|Multi-Stakeholder Public Policy Governance and its Application to the Internet Governance Forum|
The economic and political influence of the private sector in international relations, particularly that of multinational (or transnational) corporations (MNCs), exceeds that of many states. It is, after all, often noted that the sales revenue of the largest MNCs exceeds the GDP of mid-sized nations. The private sector has accordingly begun slowly to win new rights of direct access to intergovernmental fora, most relevantly including WSIS.
The formal reception of input from private sector representatives into intergovernmental processes mirrors a process that is known in a domestic political context as corporatism (or neo-corporatism), defined as
a system that gives a variety of functional interest groups—most predominantly business organizations and trade unions—direct representation in the political system, defusing conflict among them and creating instead broad consensus on policies.
The ILO is perhaps the archetypal example of modern corporatism.
But the private sector also, of course, exercises considerable influence on government policy development outside of its formal representation in governmental or intergovernmental fora. On a domestic level, this may be done either directly, through lobbying and campaign donations (or their illegitimate counterparts, political cronyism and bribery), or through more indirect means such as regulatory capture, whereby the behaviour of a regulatory authority is unduly influenced by the interests of the regulated industry, and perhaps most significantly of all through control of the mass media.
Another indirect means by which MNCs can influence the development of domestic law is simply in their choice of jurisdictions from which to operate, which may be based on where tax and labour conditions are most favourable. The economic repercussions of MNCs’ choices in this regard exert an influence on the domestic law of nations vying for foreign investment in what is often described as a “race to the bottom,” and which has been blamed for the dismantling of the domestic social safety nets of welfare states.
On an intergovernmental level, some of the same effects are observed. For example, MNCs were instrumental in the passage of the WTO’s TRIPS agreement. The most active MNC in this endeavour was pharmaceutical MNC Pfizer, which engaged in a broad range of strategies to secure the acceptance of TRIPS, including lobbying, donations, sponsorship of think tanks, and the appointment of its CEO to chair a US government Advisory Committee on Trade Negotiation.
A more broadly-based organisation representing private sector interests in international public policy development is the International Chamber of Commerce (ICC), headquartered in Paris. The ICC has acted as a representative for the private sector to most United Nations organs, and to other intergovernmental bodies such as WIPO, the WTO (with whom its ongoing relationship is governed by an MOU), the OECD and the ITU (including most notably by chairing the Coordinating Committee of Business Interlocutors at WSIS).
The ICC’s work programme is divided between a number of specialised Commissions (currently 16) which formulate its policy and draft papers for submission to governments and intergovernmental organisations. Commissions in turn may contain a number of task forces; for example within the E-Business, IT and Telecoms (EBITT) Commission is the Task Force on Internet and IT Services, which specialises in Internet governance issues.
EBITT is also the policy development foundation for the work of BASIS, or Business Action to Support the Information Society; an initative of the ICC that emerged from WSIS as an umbrella for its post-WSIS programmes. It is officially through BASIS that the ICC participates in the UN fora and activities that have emerged from WSIS, such as the IGF.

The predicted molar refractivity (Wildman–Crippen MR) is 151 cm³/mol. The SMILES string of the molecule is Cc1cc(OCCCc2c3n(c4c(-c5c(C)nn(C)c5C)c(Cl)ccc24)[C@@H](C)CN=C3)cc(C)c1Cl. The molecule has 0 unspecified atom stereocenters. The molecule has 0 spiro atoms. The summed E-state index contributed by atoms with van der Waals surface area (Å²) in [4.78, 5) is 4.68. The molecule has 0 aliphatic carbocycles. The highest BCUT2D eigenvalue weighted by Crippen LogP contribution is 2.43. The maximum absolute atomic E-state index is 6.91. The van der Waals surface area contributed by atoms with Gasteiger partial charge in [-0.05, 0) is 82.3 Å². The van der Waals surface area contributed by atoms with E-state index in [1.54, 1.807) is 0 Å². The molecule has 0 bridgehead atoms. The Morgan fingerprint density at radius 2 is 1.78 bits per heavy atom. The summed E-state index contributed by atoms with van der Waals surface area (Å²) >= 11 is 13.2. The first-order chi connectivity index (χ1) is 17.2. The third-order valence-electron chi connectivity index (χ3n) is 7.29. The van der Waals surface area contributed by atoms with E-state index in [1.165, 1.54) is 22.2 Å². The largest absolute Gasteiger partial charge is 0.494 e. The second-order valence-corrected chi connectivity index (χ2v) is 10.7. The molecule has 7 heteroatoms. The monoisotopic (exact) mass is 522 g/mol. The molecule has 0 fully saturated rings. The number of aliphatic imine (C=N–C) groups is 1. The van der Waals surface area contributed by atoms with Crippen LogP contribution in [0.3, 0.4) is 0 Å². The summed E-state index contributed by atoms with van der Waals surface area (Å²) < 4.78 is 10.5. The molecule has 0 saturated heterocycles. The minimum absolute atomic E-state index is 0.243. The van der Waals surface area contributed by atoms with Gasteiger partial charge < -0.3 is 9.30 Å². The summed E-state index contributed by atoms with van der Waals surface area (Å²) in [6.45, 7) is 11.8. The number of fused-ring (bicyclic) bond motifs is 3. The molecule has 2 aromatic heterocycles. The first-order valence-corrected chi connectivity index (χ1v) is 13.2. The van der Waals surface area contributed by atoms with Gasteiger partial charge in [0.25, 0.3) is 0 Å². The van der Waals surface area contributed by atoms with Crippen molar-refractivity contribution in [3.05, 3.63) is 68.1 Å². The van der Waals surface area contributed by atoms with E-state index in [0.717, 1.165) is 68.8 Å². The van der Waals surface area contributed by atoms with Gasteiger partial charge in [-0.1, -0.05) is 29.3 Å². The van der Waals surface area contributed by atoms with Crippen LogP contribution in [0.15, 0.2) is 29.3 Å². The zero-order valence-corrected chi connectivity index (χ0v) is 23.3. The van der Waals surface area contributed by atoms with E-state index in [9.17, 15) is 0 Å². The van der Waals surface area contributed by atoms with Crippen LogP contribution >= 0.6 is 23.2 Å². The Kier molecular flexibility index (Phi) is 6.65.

The private sector’s involvement in international public policy governance as described above is, by its nature, secondary to the primary lawmaking role of governments and intergovernmental organisations, since it is they who control the fora in which negotiations and drafting take place. But the contribution of the private sector to international public policy governance can also be understood as a primary lawmaking role, in which the tables are turned and the private sector exercises principal authority, with states receding into the background.
This is not as revolutionary a notion as it might sound. In medieval times, the “law merchant” or lex mercatoria was a system of law developed and enforced by merchants themselves, which enjoyed primacy over domestic law in the regions (mostly along trade routes) where it was applied. The medieval law merchant did not derive its force from the consent of sovereign states, but operated independently and alongside the domestic law of the region. As Cutler explains,
[t]his gave rise to a dualistic system of commercial governance: the regulation of local transaction under the local systems of law and the regulation of wholesale and long-distance transactions under the autonomous law merchant system.
This is not to say that domestic law of a particular region was suspended where the law merchant had effect. Rather, the authority of each legal system overlapped, and it is this characteristic of private lawmaking that is found also in its modern analogues. Jensen writes:
States and individuals may be members of different communities for different purposes. Just as we might understand the nation-state as an association between people who share a common language and cultural identity for the purposes of their mutual security and well-being, we might understand the various forms of transnational interaction (which include, but are not limited to, commerce and intellectual exchanges between citizens of different nation-states) as providing the germ for the emergence of numerous communities extending across state boundaries. Each of these communities would possess its own norms of conduct, expressed as either formal rules in treaties and commercial contracts or simply unexpressed mutual understandings. Such norms would enjoy legitimacy because their observance facilitates orderly interaction between members of the community and because they represent the opinion of the many rather than the rationally constructed will of the few.